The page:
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At the heart of general practice since 1960

A dipstick's guide to urinalysis

Dr Tony Copperfield

Sometimes, I feel it my duty to ignore the bigger GP issues of the moment and instead reflect on other, nittier and grittier bugbears.

And so it is today that my emergency doctor stint has focused my mind on one irritation which has, for the past 12 hours or so, seriously ruined my life. I’m referring, here, to the unsolicited abnormal urinalysis result.

I reckon I’ve had about seven of these today (only slightly above average). In each case, the sample was taken by a nurse, the result involved some combo of protein/blood/nitrites/leucocytes, and the request was, you guessed it, to prescribe antibiotics. Each arrived in some form which made clarification difficult (task, telephone message, fax etc). And not one of these requests contained any clinical context whatsoever because, hey, when did that ever matter when you’ve got a dipstick lit up like a Christmas tree?

I’m writing this partly to cathart, and I do feel better already. But, also, on the off chance that the odd community nurse might be reading this, in which case, please note:

1. Just about all elderly people have abnormal stuff in their urine, on account of having bladders that are as old as they are. These findings are often irrelevant.

2. So have a really good reason for checking the urine in these patients, and if you don’t, don’t.

3. It is impossible to respond sensibly to these results without knowing why the specimen was taken in the first place. If you don’t understand this, and the kind of frustration it causes, I’ll illustrate by making an urgent request that you go forth into the community to apply a dressing to a patient, but I won’t say where, why, or to whom.

4. Don’t even begin to think about dipping the urine of catheterised patients because, unsurprisingly, having a hosepipe up your urethra inevitably causes ‘abnormal’ urinalysis findings. Try it yourself if you don’t believe me.

5. You are seriously spoiling my day, and adding to the antibiotic resistance problem.

6 If you ignore 1-5 above then I am going to empty the contents of the next specimen bottle over your head.

Dipsticks? Exactly.

Dr Tony Copperfield is a jobbing GP in Essex 

 

 

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Readers' comments (8)

  • Bornjovial

    We had the same problem and after discussion with our nurse have developed a form for patients to fill in if come to see the Nurse for urinary symptoms or if they drop a urine sample off at reception!!!
    Trying to direct simple uncomplicated cystitis to our Nurse prescriber ended up with patients dropping in a sample whenever their wee is smelly/strong/discoloured/they feel out of sorts or in some elderly (whenever a family member goes to see them- just in case).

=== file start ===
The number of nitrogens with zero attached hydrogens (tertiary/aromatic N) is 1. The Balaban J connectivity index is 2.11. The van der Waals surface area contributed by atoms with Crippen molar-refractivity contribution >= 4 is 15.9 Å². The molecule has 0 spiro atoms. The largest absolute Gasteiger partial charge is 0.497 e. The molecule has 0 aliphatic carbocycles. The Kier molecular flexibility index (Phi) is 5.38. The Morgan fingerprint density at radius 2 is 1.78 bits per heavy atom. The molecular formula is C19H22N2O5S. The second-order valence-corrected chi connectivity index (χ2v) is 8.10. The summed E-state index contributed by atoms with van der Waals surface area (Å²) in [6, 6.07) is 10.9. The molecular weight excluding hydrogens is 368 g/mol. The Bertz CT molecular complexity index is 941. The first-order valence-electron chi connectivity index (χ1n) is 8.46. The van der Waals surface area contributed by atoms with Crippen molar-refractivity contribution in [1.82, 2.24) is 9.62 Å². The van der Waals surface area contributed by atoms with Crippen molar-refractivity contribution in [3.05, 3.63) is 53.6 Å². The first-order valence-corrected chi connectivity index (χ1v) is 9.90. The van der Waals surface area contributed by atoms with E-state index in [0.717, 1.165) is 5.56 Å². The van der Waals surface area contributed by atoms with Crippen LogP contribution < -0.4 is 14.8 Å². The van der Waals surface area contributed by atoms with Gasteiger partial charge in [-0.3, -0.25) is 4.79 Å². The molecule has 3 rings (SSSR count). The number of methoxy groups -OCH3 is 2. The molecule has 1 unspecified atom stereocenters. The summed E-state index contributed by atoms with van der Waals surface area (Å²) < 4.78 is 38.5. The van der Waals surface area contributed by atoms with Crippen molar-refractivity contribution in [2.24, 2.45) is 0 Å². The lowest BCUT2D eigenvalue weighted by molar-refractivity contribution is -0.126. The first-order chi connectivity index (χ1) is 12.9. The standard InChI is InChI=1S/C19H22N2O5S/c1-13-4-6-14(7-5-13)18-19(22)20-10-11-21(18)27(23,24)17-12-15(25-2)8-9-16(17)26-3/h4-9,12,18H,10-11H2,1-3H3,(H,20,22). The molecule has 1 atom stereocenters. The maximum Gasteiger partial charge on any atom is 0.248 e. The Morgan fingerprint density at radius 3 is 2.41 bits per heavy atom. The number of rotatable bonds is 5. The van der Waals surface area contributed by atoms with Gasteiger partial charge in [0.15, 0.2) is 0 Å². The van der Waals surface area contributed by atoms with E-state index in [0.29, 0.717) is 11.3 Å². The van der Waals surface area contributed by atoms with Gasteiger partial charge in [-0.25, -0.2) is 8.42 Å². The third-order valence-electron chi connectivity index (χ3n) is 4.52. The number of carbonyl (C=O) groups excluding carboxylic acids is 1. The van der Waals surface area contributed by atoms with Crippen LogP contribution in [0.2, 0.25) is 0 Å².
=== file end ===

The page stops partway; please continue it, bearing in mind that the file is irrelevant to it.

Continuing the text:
This form asks all the relevant questions without being onerous. We haven't audited the antibiotics issue for UTI before and after this plan do so after 3 months to see if it makes a difference.

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  • On a related note, it appears members of the public often "latch on" to diagnoses and suspect them in a much higher incidence than they actually occur. UTI in children is one and it seems even when a child is clearly ill from the copious snot escaping their upper airways they have been conditioned to bring me a urine sample "in case it's a UTI". When I drop it in the clinical waste in front of them they soon stop doing it...

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  • I have had this for years at each OOH shift. The catheter has been dipped and the dementia patient is just not quite right. They usually hold a gun to your head by saying that the family will not be happy unless ABs are issued as "she goes off quick". I have gone as far as an article in the nursing home newsletter but still no change.
    Now I have given up. Anyone for ceflex?

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  • How about the fax from the midwifes about the urine they dipped in clinic two weeks ago, and the Hb of 11 which apparently requires me to prescribe iron tablets urgently on FP10

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  • spoilsport,I have only got four specs from this mornings duty doctor session and was disappointed ,hoping to set a record.seven sounds pretty good to me.any higher offers?

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  • Had a nursing home call me urgently about a patient they thought had a UTI because the dipstick showed there was "specific gravity in the urine" 😂😂😂

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  • This is indeed a common problem. The context is important. When I worked down in East Kent at the regional centre where I had to take urological referrals from the whole region, this proved to be a stumbling block without the whole clinical picture.

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  • Amelia Joseph

    Join the To Dip Or Not To Dip tribe...QIP to stop the use of dipsticks in care homes altogether - reduced antibiotic use and no increase in admissions - everyone's a winner!
    If you're interested check out the training animation at https://youtu.be/rZ5T1Cz7DHQ

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